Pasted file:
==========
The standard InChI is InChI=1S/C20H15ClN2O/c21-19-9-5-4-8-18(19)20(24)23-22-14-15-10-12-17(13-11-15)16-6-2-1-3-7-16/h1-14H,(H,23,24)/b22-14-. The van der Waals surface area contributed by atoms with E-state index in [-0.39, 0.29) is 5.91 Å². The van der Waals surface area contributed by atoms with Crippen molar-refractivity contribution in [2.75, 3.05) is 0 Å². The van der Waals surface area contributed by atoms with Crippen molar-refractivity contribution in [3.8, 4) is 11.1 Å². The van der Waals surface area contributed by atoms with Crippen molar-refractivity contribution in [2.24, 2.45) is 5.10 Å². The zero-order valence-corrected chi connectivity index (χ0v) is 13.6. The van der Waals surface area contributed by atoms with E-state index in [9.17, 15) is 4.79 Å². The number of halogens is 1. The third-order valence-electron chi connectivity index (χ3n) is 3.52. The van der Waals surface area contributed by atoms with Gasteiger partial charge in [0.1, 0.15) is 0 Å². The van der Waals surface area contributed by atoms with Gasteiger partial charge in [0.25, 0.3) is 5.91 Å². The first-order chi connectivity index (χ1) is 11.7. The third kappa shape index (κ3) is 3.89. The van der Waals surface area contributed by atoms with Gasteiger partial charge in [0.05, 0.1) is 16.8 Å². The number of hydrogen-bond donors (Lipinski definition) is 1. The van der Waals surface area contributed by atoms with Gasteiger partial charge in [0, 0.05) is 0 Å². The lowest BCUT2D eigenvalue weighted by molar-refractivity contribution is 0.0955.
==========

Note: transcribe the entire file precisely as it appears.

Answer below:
The standard InChI is InChI=1S/C20H15ClN2O/c21-19-9-5-4-8-18(19)20(24)23-22-14-15-10-12-17(13-11-15)16-6-2-1-3-7-16/h1-14H,(H,23,24)/b22-14-. The van der Waals surface area contributed by atoms with E-state index in [-0.39, 0.29) is 5.91 Å². The van der Waals surface area contributed by atoms with Crippen molar-refractivity contribution in [2.75, 3.05) is 0 Å². The van der Waals surface area contributed by atoms with Crippen molar-refractivity contribution in [3.8, 4) is 11.1 Å². The van der Waals surface area contributed by atoms with Crippen molar-refractivity contribution in [2.24, 2.45) is 5.10 Å². The zero-order valence-corrected chi connectivity index (χ0v) is 13.6. The van der Waals surface area contributed by atoms with E-state index in [9.17, 15) is 4.79 Å². The number of halogens is 1. The third-order valence-electron chi connectivity index (χ3n) is 3.52. The van der Waals surface area contributed by atoms with Gasteiger partial charge in [0.1, 0.15) is 0 Å². The van der Waals surface area contributed by atoms with Gasteiger partial charge in [0.25, 0.3) is 5.91 Å². The first-order chi connectivity index (χ1) is 11.7. The third kappa shape index (κ3) is 3.89. The van der Waals surface area contributed by atoms with Gasteiger partial charge in [0.05, 0.1) is 16.8 Å². The number of hydrogen-bond donors (Lipinski definition) is 1. The van der Waals surface area contributed by atoms with Gasteiger partial charge in [0, 0.05) is 0 Å². The lowest BCUT2D eigenvalue weighted by molar-refractivity contribution is 0.0955.